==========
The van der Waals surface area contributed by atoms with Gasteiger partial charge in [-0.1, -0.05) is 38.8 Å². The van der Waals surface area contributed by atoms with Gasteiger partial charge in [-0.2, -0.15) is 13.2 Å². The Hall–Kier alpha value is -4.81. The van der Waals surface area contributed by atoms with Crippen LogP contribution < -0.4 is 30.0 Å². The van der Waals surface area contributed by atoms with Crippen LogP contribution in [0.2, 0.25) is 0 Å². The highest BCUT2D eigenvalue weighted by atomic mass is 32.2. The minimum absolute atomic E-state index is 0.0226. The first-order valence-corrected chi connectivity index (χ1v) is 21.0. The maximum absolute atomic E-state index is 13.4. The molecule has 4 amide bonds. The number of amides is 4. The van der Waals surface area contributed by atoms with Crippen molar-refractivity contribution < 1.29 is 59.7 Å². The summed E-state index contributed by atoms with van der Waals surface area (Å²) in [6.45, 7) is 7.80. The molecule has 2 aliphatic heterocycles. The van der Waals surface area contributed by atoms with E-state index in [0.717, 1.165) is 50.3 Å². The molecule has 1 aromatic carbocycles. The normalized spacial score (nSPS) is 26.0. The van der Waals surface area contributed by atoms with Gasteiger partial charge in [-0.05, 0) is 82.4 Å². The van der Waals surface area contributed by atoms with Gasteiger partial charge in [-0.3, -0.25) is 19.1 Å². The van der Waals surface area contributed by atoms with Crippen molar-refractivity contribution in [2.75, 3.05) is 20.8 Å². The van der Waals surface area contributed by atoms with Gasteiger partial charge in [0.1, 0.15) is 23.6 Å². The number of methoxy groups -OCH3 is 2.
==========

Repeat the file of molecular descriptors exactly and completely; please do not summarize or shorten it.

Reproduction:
The van der Waals surface area contributed by atoms with Gasteiger partial charge in [-0.1, -0.05) is 38.8 Å². The van der Waals surface area contributed by atoms with Gasteiger partial charge in [-0.2, -0.15) is 13.2 Å². The Hall–Kier alpha value is -4.81. The van der Waals surface area contributed by atoms with Crippen LogP contribution < -0.4 is 30.0 Å². The van der Waals surface area contributed by atoms with Crippen LogP contribution in [0.2, 0.25) is 0 Å². The highest BCUT2D eigenvalue weighted by atomic mass is 32.2. The minimum absolute atomic E-state index is 0.0226. The first-order valence-corrected chi connectivity index (χ1v) is 21.0. The maximum absolute atomic E-state index is 13.4. The molecule has 4 amide bonds. The number of amides is 4. The van der Waals surface area contributed by atoms with Crippen molar-refractivity contribution < 1.29 is 59.7 Å². The summed E-state index contributed by atoms with van der Waals surface area (Å²) in [6.45, 7) is 7.80. The molecule has 2 aliphatic heterocycles. The van der Waals surface area contributed by atoms with E-state index in [0.717, 1.165) is 50.3 Å². The molecule has 1 aromatic carbocycles. The normalized spacial score (nSPS) is 26.0. The van der Waals surface area contributed by atoms with Gasteiger partial charge in [-0.05, 0) is 82.4 Å². The van der Waals surface area contributed by atoms with Gasteiger partial charge in [-0.3, -0.25) is 19.1 Å². The van der Waals surface area contributed by atoms with Crippen molar-refractivity contribution in [2.75, 3.05) is 20.8 Å². The van der Waals surface area contributed by atoms with Gasteiger partial charge in [0.1, 0.15) is 23.6 Å². The number of methoxy groups -OCH3 is 2.